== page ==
A study of Marx and Lenin produced a powerful effect on my mind and helped me to see history and current affairs in a new light. The long chain of history and of social development appeared to have some meaning, some sequence, and the future lost some of its obscurity. The practical achievements of the Soviet Union were also tremendously impressive. Often I disliked or did not understand some development there and it seemed to me to be too closely concerned with the opportunism of the moment or the power politics of the day. But despite all these developments and possible distortions of the original passion for human betterment, I had no doubt that the Soviet Revolution had advanced human society by a great leap and had lit a bright flame which could not be smothered, and that it had laid the foundations for that new civilisation towards which the world could advance. I am too much of an individualist and believer in personal freedom to like overmuch regimentation. Yet it seemed to me obvious that in a complex social structure individual freedom had to be limited, and perhaps the only way to read personal freedom was through some such limitation in the social sphere. The lesser liberties may often need limitation in the interest of the larger freedom.

Much in the Marxist philosophical outlook I could accept without difficulty: its monism and non-duality of mind and matter, the dynamics of matter and the dialectic of continuous change by evolution as well as leap, through action and interaction, cause and effect, thesis, antithesis and synthesis. It did not satisfy me completely, nor did it answer all the questions in my mind, and, almost unawares, a vague idealist approach would creep into my mind, something rather akin to the Vedanta approach. It was not a difference between mind and matter, but rather of something that lay beyond the mind. Also there was the background of ethics. I realised that the moral approach is a changing one and depends upon the growing mind and an advancing civilisation; it is conditioned by the mental climate of the age. Yet there was something more to it than that, certain basic urges which had greater permanence. I did not like the frequent divorce in communist, as in other, practice between action and these basic urges or principles. So there was an odd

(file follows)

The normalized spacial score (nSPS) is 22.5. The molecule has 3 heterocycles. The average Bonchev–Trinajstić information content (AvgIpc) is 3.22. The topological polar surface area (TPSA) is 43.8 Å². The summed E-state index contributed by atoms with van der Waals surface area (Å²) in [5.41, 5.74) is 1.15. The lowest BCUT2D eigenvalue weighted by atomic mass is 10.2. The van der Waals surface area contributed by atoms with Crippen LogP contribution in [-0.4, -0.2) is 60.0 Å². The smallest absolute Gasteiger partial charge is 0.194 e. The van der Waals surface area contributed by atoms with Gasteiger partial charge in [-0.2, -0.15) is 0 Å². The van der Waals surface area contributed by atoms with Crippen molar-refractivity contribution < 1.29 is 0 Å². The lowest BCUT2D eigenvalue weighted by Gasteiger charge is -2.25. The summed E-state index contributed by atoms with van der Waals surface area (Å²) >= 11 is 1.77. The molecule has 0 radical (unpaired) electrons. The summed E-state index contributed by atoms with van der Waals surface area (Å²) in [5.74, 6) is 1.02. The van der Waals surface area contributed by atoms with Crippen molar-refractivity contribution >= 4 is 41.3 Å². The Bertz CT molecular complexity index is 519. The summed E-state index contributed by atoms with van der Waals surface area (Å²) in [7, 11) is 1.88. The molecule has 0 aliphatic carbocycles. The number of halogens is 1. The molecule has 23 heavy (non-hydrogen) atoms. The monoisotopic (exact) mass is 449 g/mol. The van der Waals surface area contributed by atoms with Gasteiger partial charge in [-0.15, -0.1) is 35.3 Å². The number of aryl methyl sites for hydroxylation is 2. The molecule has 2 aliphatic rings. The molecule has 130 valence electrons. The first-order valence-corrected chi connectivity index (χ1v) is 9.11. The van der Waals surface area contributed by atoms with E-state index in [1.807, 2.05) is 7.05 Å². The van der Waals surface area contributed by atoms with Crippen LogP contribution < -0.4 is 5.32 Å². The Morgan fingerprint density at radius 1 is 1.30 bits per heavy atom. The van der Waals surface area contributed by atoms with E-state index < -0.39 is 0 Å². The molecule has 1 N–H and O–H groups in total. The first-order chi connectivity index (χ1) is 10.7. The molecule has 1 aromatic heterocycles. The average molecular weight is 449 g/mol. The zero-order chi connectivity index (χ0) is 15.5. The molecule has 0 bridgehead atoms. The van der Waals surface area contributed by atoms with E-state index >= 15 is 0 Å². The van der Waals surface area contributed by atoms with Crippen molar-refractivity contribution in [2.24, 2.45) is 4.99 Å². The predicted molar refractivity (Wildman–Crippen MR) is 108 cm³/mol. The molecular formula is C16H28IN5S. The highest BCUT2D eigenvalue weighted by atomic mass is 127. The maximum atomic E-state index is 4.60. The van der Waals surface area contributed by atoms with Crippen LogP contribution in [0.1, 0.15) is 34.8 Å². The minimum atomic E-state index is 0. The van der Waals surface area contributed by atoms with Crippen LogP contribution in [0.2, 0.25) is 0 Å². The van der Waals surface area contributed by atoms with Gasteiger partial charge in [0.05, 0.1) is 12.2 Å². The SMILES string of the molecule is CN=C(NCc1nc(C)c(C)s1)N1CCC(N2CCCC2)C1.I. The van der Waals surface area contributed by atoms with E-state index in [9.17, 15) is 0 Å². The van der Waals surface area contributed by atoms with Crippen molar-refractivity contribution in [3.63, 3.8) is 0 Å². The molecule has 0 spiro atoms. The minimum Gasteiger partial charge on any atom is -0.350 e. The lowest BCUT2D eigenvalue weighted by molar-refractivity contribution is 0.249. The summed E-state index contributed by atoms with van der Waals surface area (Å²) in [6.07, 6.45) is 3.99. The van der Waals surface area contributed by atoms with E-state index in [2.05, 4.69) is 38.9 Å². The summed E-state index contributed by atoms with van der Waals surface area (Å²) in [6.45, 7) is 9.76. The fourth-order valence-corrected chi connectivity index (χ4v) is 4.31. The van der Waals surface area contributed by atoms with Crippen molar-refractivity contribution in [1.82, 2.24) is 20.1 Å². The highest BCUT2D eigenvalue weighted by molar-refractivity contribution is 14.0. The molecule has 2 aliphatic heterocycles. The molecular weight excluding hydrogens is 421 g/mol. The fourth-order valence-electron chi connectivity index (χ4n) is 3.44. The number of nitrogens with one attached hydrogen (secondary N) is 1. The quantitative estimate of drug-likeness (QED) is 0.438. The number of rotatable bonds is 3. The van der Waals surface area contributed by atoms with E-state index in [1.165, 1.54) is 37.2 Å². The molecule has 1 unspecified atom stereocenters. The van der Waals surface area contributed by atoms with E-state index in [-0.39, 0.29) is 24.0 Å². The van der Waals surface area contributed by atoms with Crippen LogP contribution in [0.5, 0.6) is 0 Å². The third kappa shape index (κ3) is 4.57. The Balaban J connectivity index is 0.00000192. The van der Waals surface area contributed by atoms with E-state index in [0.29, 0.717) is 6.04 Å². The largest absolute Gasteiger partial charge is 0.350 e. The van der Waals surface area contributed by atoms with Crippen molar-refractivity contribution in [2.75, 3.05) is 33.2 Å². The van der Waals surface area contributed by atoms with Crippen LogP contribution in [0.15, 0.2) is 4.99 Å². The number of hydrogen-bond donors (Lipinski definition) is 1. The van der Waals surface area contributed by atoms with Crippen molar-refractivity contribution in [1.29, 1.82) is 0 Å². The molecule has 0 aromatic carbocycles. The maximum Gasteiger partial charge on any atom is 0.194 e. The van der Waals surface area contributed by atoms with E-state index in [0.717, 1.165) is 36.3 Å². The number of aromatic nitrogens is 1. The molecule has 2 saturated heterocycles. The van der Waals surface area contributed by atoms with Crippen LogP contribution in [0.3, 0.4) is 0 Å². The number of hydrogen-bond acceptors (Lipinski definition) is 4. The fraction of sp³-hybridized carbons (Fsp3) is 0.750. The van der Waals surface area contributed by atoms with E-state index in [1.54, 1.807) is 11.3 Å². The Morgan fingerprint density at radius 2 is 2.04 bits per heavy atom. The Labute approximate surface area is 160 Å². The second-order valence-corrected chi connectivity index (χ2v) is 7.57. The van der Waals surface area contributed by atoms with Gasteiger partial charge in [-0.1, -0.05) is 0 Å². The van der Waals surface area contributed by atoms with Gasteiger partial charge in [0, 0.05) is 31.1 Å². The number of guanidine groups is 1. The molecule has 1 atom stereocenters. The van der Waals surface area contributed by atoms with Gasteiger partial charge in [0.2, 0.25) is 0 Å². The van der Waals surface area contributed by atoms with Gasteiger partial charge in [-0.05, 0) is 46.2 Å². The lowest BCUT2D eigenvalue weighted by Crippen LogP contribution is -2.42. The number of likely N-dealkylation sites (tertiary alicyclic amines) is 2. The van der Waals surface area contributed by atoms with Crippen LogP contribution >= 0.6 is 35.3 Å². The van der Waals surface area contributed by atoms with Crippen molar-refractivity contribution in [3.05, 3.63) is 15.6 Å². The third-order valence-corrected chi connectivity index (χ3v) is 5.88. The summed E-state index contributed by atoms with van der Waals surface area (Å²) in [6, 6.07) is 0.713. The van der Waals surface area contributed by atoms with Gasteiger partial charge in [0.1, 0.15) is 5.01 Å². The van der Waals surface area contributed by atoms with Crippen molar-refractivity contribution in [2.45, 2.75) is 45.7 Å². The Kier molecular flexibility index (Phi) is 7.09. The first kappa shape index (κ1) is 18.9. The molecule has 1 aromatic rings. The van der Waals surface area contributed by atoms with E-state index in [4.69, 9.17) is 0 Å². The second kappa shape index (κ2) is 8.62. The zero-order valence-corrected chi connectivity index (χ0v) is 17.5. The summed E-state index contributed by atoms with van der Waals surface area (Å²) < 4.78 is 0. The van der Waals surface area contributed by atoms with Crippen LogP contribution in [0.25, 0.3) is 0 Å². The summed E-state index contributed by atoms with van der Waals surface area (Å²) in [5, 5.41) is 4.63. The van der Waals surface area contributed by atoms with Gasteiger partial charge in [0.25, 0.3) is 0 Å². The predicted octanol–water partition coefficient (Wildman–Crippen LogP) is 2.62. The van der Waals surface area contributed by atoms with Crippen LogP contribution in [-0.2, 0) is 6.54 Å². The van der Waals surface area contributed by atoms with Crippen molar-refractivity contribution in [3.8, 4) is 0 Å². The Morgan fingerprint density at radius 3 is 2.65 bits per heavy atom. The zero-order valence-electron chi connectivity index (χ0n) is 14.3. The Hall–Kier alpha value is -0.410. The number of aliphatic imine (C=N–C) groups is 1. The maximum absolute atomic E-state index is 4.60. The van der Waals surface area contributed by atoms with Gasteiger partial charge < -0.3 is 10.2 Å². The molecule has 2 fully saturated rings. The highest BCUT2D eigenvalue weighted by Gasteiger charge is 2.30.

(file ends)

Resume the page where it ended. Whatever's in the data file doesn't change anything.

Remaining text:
Life's Phiosophy

Life's Phiosophy

mixture in my mind which I could not rationally explain or resolve. There was a general tendency not to think too much of those fundamental questions which appear to be beyond reach, but rather to concentrate on the problems of life — to understand in the narrower and more immediate sense what should be done and how. Whatever ultimate reality may be, and whether we can ever grasp it in whole or in part, there certainly appear to be vast possibilities of increasing human knowledge, even though this may be partly or largely subjective, and of applying this to the advancement and betterment of human living and social organisation.